The setting is a quiet residential road in Nottingham, UK, consisting of 67 properties. A grass verge with occasional mature trees runs the entire length of the road. There is limited parking pressure with most homes having provision for off-street parking. The road is adjacent to the Day Brook, a heavily modified watercourse which has poor water quality due, in part, to numerous sources of urban diffuse pollution. In addition there are a total of 972 properties which fall within the Day Brook floodplain. Previous fluvial events have led to property flooding downstream.

The scheme was developed with the vision to encourage and support change locally in dealing with issues around the water environment. The pilot project aimed at achieving a deliverable project that could be assessed over time and draw together statutory authorities to learn about Sustainable Drainage Systems (SuDS) and evoke change. The scheme was to be designed to achieve the following objectives:

  • Document and evaluate the design and construction of a series of rain gardens within an existing highway setting.
  • Maximise surface water interception, attenuation and infiltration.
  • Test the effectiveness of rain gardens in managing surface water from the public highway.
  • Encourage participation from local residents in the design and future management of the rain gardens.
  • Evaluate the effectiveness of the scheme as an engagement tool around the sources of urban diffuse pollution and flood risk.
  • Highlight the role that retrofit SuDS can play in improving the quality and reducing the volume of surface water flowing to urban watercourses.

The scheme required the collaboration of a number of partners and stakeholders over a tight timescale in a location where services, mature trees and highways constraints were all important. Partner contributions included:

Groundwork: Developed the outline and detailed designs, helped secure support for the scheme from City councillors, worked with the Highway Design team, managed contract negotiation and implementation of the scheme, led community consultation and facilitated the residents’ liaison group.

Nottingham City Council: Assisted with the design and technical development of the scheme, undertook a safety audit of the rain garden design, oversaw rain garden construction as Highway Authority and provide ongoing maintenance of the rain gardens.

The Environment Agency: Provided the capital funding through the Midland’s MURCI Waters programme, provided technical guidance on water quality and diffuse pollution and is leading the ongoing evaluation.

Severn Trent Water: Built a surface water hydraulic model of the scheme and are assisting with ongoing evaluation.

Varying support for the scheme amongst residents and general lack of understanding of how surface water contributes to flooding and poor water quality and safety concerns were important considerations during the design and stakeholder engagement process.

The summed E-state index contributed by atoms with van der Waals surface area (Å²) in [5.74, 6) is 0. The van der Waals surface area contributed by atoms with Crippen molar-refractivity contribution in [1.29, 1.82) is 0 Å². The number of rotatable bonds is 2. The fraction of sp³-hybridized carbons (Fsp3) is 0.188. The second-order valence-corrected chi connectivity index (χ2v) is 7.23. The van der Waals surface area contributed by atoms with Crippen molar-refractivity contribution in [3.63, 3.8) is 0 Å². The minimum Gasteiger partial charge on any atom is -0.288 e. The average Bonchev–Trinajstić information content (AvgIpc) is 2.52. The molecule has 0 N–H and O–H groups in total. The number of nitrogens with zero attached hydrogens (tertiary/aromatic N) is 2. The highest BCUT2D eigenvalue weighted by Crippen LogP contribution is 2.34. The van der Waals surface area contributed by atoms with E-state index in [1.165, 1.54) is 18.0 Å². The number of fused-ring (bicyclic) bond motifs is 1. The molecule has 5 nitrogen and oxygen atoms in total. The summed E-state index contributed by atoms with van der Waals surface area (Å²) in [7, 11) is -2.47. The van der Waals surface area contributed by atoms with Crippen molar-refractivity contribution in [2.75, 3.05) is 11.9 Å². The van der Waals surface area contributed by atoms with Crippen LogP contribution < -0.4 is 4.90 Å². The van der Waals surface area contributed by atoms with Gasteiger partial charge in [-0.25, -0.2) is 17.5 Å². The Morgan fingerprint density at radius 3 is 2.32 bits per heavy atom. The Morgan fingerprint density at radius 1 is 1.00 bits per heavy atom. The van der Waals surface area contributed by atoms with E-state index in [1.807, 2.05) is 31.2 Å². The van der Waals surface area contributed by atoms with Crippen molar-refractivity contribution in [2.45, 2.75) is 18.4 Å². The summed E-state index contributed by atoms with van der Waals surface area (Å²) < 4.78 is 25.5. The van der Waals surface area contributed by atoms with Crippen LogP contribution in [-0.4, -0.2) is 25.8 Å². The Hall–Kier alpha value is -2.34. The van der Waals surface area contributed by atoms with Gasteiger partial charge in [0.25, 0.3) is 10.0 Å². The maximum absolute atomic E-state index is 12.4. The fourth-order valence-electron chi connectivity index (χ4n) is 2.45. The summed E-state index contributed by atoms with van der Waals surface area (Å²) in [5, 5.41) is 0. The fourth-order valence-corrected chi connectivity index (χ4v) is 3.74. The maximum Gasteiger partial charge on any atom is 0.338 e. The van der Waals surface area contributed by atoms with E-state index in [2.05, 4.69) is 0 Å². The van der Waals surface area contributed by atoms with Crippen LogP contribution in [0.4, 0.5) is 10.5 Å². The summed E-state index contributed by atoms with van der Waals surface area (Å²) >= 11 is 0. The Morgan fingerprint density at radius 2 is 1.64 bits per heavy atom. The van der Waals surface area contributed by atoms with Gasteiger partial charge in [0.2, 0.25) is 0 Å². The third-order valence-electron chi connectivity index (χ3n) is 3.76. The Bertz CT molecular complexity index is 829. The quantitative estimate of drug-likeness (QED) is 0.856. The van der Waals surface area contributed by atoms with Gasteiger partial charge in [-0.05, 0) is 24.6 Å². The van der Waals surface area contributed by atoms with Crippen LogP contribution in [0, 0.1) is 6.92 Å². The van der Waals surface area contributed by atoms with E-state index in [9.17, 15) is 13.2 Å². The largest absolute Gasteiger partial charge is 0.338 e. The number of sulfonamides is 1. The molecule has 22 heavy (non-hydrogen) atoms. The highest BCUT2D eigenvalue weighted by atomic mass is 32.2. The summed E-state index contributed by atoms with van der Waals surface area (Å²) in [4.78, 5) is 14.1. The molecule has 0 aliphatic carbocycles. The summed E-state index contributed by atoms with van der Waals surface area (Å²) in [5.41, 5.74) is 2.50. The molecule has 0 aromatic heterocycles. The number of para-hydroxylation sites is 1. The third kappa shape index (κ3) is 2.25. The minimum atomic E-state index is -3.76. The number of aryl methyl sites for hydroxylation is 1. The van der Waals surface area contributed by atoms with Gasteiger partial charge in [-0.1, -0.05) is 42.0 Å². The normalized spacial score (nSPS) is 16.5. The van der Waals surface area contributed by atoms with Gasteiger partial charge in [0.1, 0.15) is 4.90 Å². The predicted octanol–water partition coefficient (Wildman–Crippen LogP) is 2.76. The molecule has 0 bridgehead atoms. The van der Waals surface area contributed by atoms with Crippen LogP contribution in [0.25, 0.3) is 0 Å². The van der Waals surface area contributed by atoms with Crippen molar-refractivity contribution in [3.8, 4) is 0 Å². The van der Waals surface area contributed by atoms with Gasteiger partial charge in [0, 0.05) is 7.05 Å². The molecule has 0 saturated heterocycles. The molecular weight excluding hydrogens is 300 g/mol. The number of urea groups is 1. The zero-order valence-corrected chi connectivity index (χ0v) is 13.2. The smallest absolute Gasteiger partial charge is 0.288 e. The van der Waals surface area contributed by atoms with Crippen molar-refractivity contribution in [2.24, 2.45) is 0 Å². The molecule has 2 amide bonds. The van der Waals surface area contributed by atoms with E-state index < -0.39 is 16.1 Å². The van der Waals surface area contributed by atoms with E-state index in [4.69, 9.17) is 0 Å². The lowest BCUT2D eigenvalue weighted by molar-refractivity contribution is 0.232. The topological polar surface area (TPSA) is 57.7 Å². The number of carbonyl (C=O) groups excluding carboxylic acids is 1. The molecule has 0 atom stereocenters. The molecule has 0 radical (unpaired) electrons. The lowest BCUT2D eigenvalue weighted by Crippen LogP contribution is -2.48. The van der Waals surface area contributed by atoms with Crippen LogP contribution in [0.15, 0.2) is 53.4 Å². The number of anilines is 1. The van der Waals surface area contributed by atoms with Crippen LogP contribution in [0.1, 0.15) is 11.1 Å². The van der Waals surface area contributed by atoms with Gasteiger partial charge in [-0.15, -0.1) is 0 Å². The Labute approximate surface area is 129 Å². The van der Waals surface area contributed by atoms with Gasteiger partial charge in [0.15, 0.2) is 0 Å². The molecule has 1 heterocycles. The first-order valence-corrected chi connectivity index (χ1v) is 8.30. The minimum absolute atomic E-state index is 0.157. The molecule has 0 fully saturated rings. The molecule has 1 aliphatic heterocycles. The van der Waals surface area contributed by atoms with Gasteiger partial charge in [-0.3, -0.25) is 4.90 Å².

A total of 21 linear rain gardens (total of 148m2) were constructed within the grass verge, allowing for the constraints of access, below ground services, street furniture and trees. They were designed to capture runoff from 5,500m2 of highway from a total surface area of 7,100m2. The remaining surface area could not be incorporated into the scheme due to a number of mature trees clustered in one section of Ribblesdale Road.

The scheme was designed to manage surface water runoff from a 1:30 year storm event and to always intercept and treat the, often more polluted, first flush of highway runoff. Existing highway gullies have been retained to allow for overflow when the rain gardens reach capacity. Proprietary water attenuation cells were a key part of the initial design as they provide significantly higher void space capacity than clean stone. However, budget constrains meant that the use of proprietary cells was reduced and replaced by stone fill in a number of gardens.

The existing and predicted maintenance regimes were reviewed prior to construction. It was expected that maintenance of the rain gardens would be limited to an annual trim of the vegetation, with occasional mulching and clearing of the inlet. As the rain gardens were constructed within existing grass verges, the reduction of grass cutting was expected to off-set the cost of the new maintenance regime.

The scheme developed and delivered 21 retrofit rain gardens, through partnership, which was part of a vision to improve the management of water contributing towards improved water quality, flood risk and establishing improvements to green streets in the urban environment. The scheme also increased awareness of water quality and flood risk issues by partners and by members of the local community (the beneficiaries of the scheme).

The scheme has initially shown improved surface water capture and infiltration, leading to reduced pressure on downstream sewers and watercourses. The partners involved will work to promote the multiple benefits of retrofit rain gardens and use the results of the pilot, which will be evaluated further during 2014-15, to influence future surface water and fluvial flood defence schemes.

The use of a landscape-led multidisciplinary team resulted in increased understanding of the catchment-based approach to improving the water environment and demonstrated multiple benefits of collaborative working. The case study shows that retrofitting of SuDS in a highways setting with tight spatial constraints can be achieved in a cost-effective way, providing multiple benefits.

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